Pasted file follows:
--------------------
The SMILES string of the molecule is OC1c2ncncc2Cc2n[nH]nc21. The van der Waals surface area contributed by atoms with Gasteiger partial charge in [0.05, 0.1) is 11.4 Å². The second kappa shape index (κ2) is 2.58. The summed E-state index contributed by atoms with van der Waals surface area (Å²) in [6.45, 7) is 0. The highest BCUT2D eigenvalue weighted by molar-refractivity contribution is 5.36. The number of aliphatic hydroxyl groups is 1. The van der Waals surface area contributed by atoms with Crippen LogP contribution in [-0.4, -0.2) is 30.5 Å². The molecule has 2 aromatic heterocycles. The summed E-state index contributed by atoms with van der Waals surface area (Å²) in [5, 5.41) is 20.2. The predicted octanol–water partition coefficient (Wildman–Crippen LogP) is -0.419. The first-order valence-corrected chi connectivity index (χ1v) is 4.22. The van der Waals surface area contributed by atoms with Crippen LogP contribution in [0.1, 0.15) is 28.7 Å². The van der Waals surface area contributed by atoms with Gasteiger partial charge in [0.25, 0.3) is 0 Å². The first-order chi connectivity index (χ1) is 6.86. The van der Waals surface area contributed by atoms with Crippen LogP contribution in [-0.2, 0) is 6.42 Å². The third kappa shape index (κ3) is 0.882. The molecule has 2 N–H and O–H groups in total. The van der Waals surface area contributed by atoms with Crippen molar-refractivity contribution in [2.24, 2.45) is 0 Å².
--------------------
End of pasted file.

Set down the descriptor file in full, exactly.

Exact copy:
The SMILES string of the molecule is OC1c2ncncc2Cc2n[nH]nc21. The van der Waals surface area contributed by atoms with Gasteiger partial charge in [0.05, 0.1) is 11.4 Å². The second kappa shape index (κ2) is 2.58. The summed E-state index contributed by atoms with van der Waals surface area (Å²) in [6.45, 7) is 0. The highest BCUT2D eigenvalue weighted by molar-refractivity contribution is 5.36. The number of aliphatic hydroxyl groups is 1. The van der Waals surface area contributed by atoms with Crippen LogP contribution in [-0.4, -0.2) is 30.5 Å². The molecule has 2 aromatic heterocycles. The summed E-state index contributed by atoms with van der Waals surface area (Å²) in [5, 5.41) is 20.2. The predicted octanol–water partition coefficient (Wildman–Crippen LogP) is -0.419. The first-order valence-corrected chi connectivity index (χ1v) is 4.22. The van der Waals surface area contributed by atoms with Crippen LogP contribution in [0.1, 0.15) is 28.7 Å². The van der Waals surface area contributed by atoms with Gasteiger partial charge in [0.25, 0.3) is 0 Å². The first-order chi connectivity index (χ1) is 6.86. The van der Waals surface area contributed by atoms with Crippen LogP contribution in [-0.2, 0) is 6.42 Å². The third kappa shape index (κ3) is 0.882. The molecule has 2 N–H and O–H groups in total. The van der Waals surface area contributed by atoms with Crippen molar-refractivity contribution in [2.24, 2.45) is 0 Å².